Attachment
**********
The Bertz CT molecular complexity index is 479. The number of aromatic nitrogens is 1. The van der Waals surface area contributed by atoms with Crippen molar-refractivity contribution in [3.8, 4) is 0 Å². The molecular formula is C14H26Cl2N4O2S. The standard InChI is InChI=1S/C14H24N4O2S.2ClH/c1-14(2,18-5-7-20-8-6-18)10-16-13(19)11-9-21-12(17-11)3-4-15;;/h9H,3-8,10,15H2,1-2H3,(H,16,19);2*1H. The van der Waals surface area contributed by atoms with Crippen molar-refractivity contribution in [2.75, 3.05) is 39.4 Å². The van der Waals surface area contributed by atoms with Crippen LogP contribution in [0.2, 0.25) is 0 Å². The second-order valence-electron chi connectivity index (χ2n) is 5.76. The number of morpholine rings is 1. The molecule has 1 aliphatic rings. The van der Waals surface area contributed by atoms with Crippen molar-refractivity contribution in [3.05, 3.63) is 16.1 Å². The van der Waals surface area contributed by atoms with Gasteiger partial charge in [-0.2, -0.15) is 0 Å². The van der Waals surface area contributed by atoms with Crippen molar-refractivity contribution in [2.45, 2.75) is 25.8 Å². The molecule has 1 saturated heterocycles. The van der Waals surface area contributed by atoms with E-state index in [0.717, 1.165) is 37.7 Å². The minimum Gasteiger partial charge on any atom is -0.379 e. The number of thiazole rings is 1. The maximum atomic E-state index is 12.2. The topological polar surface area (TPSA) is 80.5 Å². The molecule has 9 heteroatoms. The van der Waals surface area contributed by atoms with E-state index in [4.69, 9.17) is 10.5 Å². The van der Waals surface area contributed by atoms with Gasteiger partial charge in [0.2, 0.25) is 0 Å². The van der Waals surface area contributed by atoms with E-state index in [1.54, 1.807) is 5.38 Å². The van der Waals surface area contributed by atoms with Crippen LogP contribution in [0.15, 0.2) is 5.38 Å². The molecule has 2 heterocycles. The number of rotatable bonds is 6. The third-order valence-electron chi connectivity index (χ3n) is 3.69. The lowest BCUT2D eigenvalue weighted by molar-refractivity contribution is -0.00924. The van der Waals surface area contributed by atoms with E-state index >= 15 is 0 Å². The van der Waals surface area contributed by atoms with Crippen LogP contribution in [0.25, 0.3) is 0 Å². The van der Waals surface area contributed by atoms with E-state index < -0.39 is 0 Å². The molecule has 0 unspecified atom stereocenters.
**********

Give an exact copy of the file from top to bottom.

The Bertz CT molecular complexity index is 479. The number of aromatic nitrogens is 1. The van der Waals surface area contributed by atoms with Crippen molar-refractivity contribution in [3.8, 4) is 0 Å². The molecular formula is C14H26Cl2N4O2S. The standard InChI is InChI=1S/C14H24N4O2S.2ClH/c1-14(2,18-5-7-20-8-6-18)10-16-13(19)11-9-21-12(17-11)3-4-15;;/h9H,3-8,10,15H2,1-2H3,(H,16,19);2*1H. The van der Waals surface area contributed by atoms with Crippen molar-refractivity contribution in [2.75, 3.05) is 39.4 Å². The van der Waals surface area contributed by atoms with Crippen LogP contribution in [0.2, 0.25) is 0 Å². The second-order valence-electron chi connectivity index (χ2n) is 5.76. The number of morpholine rings is 1. The molecule has 1 aliphatic rings. The van der Waals surface area contributed by atoms with Crippen molar-refractivity contribution in [3.05, 3.63) is 16.1 Å². The van der Waals surface area contributed by atoms with Gasteiger partial charge in [-0.2, -0.15) is 0 Å². The van der Waals surface area contributed by atoms with Crippen molar-refractivity contribution in [2.45, 2.75) is 25.8 Å². The molecule has 1 saturated heterocycles. The van der Waals surface area contributed by atoms with E-state index in [0.717, 1.165) is 37.7 Å². The minimum Gasteiger partial charge on any atom is -0.379 e. The number of thiazole rings is 1. The maximum atomic E-state index is 12.2. The topological polar surface area (TPSA) is 80.5 Å². The molecule has 9 heteroatoms. The van der Waals surface area contributed by atoms with E-state index in [4.69, 9.17) is 10.5 Å². The van der Waals surface area contributed by atoms with Gasteiger partial charge in [0.2, 0.25) is 0 Å². The van der Waals surface area contributed by atoms with E-state index in [1.54, 1.807) is 5.38 Å². The van der Waals surface area contributed by atoms with Crippen LogP contribution in [0.15, 0.2) is 5.38 Å². The molecule has 2 heterocycles. The number of rotatable bonds is 6. The third-order valence-electron chi connectivity index (χ3n) is 3.69. The lowest BCUT2D eigenvalue weighted by molar-refractivity contribution is -0.00924. The van der Waals surface area contributed by atoms with E-state index >= 15 is 0 Å². The van der Waals surface area contributed by atoms with Crippen LogP contribution in [0.25, 0.3) is 0 Å². The van der Waals surface area contributed by atoms with E-state index < -0.39 is 0 Å². The molecule has 0 unspecified atom stereocenters.